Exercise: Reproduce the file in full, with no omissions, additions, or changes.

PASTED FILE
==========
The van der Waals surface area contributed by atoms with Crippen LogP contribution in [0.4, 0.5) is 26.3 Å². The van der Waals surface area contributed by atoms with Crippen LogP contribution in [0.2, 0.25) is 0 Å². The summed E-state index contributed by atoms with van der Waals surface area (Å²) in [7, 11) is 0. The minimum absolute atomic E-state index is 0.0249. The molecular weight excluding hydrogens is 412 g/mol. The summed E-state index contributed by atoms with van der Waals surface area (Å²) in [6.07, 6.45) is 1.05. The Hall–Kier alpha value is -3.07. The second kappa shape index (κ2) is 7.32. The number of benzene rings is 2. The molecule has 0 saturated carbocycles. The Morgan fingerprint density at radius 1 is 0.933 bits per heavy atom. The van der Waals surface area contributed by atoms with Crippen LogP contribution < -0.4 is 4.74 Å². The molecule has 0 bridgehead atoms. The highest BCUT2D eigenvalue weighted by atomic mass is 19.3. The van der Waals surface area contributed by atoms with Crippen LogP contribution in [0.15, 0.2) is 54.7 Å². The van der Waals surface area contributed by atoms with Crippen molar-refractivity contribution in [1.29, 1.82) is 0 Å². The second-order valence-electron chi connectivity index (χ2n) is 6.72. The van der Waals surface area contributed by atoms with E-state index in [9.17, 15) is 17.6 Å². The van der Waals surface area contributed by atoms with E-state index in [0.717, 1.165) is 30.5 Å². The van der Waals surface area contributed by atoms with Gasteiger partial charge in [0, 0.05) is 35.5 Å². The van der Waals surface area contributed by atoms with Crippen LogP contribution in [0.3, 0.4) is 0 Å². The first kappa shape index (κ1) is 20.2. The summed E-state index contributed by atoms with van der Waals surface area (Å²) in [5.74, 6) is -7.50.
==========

The van der Waals surface area contributed by atoms with Crippen LogP contribution in [0.4, 0.5) is 26.3 Å². The van der Waals surface area contributed by atoms with Crippen LogP contribution in [0.2, 0.25) is 0 Å². The summed E-state index contributed by atoms with van der Waals surface area (Å²) in [7, 11) is 0. The minimum absolute atomic E-state index is 0.0249. The molecular weight excluding hydrogens is 412 g/mol. The summed E-state index contributed by atoms with van der Waals surface area (Å²) in [6.07, 6.45) is 1.05. The Hall–Kier alpha value is -3.07. The second kappa shape index (κ2) is 7.32. The number of benzene rings is 2. The molecule has 0 saturated carbocycles. The Morgan fingerprint density at radius 1 is 0.933 bits per heavy atom. The van der Waals surface area contributed by atoms with Crippen LogP contribution < -0.4 is 4.74 Å². The molecule has 0 bridgehead atoms. The highest BCUT2D eigenvalue weighted by atomic mass is 19.3. The van der Waals surface area contributed by atoms with Crippen LogP contribution in [0.15, 0.2) is 54.7 Å². The van der Waals surface area contributed by atoms with Crippen molar-refractivity contribution in [1.29, 1.82) is 0 Å². The second-order valence-electron chi connectivity index (χ2n) is 6.72. The van der Waals surface area contributed by atoms with E-state index in [9.17, 15) is 17.6 Å². The van der Waals surface area contributed by atoms with E-state index in [0.717, 1.165) is 30.5 Å². The van der Waals surface area contributed by atoms with Gasteiger partial charge in [0, 0.05) is 35.5 Å². The van der Waals surface area contributed by atoms with Crippen LogP contribution in [0.3, 0.4) is 0 Å². The first kappa shape index (κ1) is 20.2. The summed E-state index contributed by atoms with van der Waals surface area (Å²) in [5.74, 6) is -7.50.